By Kanishkaa Balachandran/The Hindu
When Wing Commander Abhinandan Varthaman’s MiG 21 was shot down by Pakistan in February, he ejected and was soon captured. He was released as a goodwill gesture nearly three days later and returned to a hero’s welcome across the border.
Over 51 years ago, Lt Commander John McCain wasn’t so lucky. The future Senator and Republican nominee for US President was in the middle of a bombing mission over North Vietnam in 1967 when his fighter plane was gunned down. He was rescued at Truc Bach Lake and sent to Hoa Lo Prison in Hanoi, which American Prisoners of War (PoWs) sarcastically referred to as the Hanoi Hilton.
McCain walked free, but after nearly six years.
Hoa Lo Prison and the War Remnants Museum in Ho Chi Minh City are reminders of Vietnam’s grim past.
Hell On Earth
The brutal French prison system led Vietnamese prisoners to nickname Hoa Lo Prison as “hell on earth”.
One room, known as the cachot (dungeon), has models of prisoners huddled together with their legs in stocks. The morbidity grows as you walk through to the death row cells, one of which has a haunting model of an emaciated prisoner awaiting his barbaric end by the guillotine, also displayed in a large room.
Some prisoners did manage to escape, through two underground sewers, displayed outside. A caption claims that in March 1945, over 100 escaped.
What remains of Hoa Lo Prison (after part of it was demolished in the 1990s) details the horrors of oppression and torture inflicted by the imperialists, and a floor is dedicated to the heroics of revolutionary fighters.
However, the American section is confined, surprisingly, to just a couple of rooms. The exhibits include the uniforms worn by the captured pilots, their prison clothes, utensils.
However, you could be tricked into thinking that Hilton-level luxuries were available to the PoWs, as you see pictures of them playing outdoor sport, chess, being treated to fancy meals, reading letters from home and singing Christmas carols. The prison claims that the PoWs were “treated humanely”, but it contrasts with multiple accounts, on camera and in memoirs, by inmates like McCain and Everett Alvarez Jr (one of the longest-serving PoWs at Hoa Lo) to name a few, that they were inflicted with grotesque acts of torture, comparable with the French.
Fascinating tales by survivors of how they communicated by tapping on walls in secret get no mention here. In these places, it’s hard to expect balanced accounts of war and struggle, so the propaganda at Hoa Lo is hard to miss.
However, no matter whose side of the fence you are on, the destruction and misery of war is real and inescapable.
An estimated 58,000 Americans died, the Vietnamese casualties on both sides were exponentially higher. Pictures show parts of Hanoi reduced to rubble following America’s B-52 carpet bombings in 1972.
Remains of The Day
The War Remnants Museum takes you head on into the horrors of the Vietnam War in graphic detail. This multi-storey building at the centre of Ho Chi Minh City was inaugurated in 1975 as the ‘Exhibition House for US and Puppet Crimes’. The vast compound displays American tanks, helicopters, fighter planes, Howitzers etc, a treat for defense experts and enthusiasts.
The museum too lacks balanced reporting of the war, but is a very sobering experience for its exhibition of horrific pictures, many of which were recovered from cameras of photographers (133 of them) who perished on duty.
The exhibition Requiem, curated by photographers Tim Page and Horst Faas, is a tribute to these photographers, whose images from the battlefield were a shock to the system, to many Americans in particular, who were kept in the dark about the events in Vietnam.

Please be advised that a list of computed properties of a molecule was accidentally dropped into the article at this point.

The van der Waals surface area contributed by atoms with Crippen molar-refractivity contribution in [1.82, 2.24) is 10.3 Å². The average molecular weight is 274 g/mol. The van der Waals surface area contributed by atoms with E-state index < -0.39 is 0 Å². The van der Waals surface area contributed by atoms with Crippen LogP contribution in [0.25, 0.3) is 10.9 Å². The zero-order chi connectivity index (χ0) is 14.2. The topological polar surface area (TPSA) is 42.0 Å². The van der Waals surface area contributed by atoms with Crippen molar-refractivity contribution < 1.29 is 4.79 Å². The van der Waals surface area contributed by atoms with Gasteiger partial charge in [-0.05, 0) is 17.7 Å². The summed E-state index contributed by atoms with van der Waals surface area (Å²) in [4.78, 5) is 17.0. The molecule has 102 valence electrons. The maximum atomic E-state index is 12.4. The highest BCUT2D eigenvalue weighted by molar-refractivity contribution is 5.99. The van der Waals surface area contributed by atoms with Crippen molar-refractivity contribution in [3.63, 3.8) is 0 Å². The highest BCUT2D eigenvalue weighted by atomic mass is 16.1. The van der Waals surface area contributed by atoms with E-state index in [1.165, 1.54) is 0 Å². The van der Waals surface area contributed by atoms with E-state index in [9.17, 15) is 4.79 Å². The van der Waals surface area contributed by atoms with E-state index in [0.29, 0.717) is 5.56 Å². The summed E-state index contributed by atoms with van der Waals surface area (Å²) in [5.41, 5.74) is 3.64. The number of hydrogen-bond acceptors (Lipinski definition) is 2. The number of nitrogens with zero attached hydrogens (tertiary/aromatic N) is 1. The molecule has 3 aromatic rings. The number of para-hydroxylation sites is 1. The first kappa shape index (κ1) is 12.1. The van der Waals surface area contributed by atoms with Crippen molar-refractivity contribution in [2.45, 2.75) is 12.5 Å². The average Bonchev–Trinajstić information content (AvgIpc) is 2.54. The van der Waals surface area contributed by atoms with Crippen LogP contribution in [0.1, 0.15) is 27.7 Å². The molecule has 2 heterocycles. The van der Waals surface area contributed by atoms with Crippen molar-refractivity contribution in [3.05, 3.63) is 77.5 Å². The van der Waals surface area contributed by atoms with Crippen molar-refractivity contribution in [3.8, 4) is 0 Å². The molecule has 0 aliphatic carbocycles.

There are many gut-wrenching images — villagers pleading with the US Marines for mercy; a white soldier holding what remained of a Vietnamese soldier ripped apart by a grenade; young children hiding from their captors in a sewer; mass graves.
The gallery Agent Orange shows haunting images of the after-effects of dioxin and napalm, used by the Americans to destroy crops and foliage. Even today, successive generations of Vietnamese and American soldiers who came into contact with the deadly dioxin are born with deformities and diseases of the worst kind.
This museum portrays the Americans and their allies as the aggressors. A sign shows the findings of the Bertrand Russell Tribunal (1967), which held the US government “guilty of genocide”.
The open air exhibition area recreates parts of the prisoner of war camp at Phu Quoc island, run by the then Saigon government, that detained Viet Cong forces. Captions detail the torture techniques used, and accounts from survivors.
The museum, interestingly, doesn’t trumpet the achievements by the North Vietnamese in suppressing the Americans. Images of victory can be seen in the section Historical Truths, which recaps events like the freedom struggle, the 1954 Dien Bien Phu battle that stunned the French into submission, the Fall of Saigon.
The theme on the ground floor is the fight for peace, with images of anti-war protests around the globe, including Calcutta. Pictures of some American PoWs — described, sarcastically or not, as the “special guests” — are reproduced here as well, for the benefit of visitors who couldn’t make it to Hoa Lo.
Pictures show McCain, Alvarez and others returning to Hoa Lo decades after their release, as goodwill visits, revisiting the past, yet not reopening old wounds. Facts may be debated or put to rest, but by the end of the tour, you can’t help but admire the resilience of the Vietnamese.
Political bridges may have been built, but the scars of war will remain, and that’s what the battle-weary country seeks to do through its war museums — remind, forgive, but not forget.
(The featured image at the top shows the Hoa Lo prison or Maison Centrale which the American POWs nicknamed Hanoi Hilton. Photo: Kanishkaa Balachandran)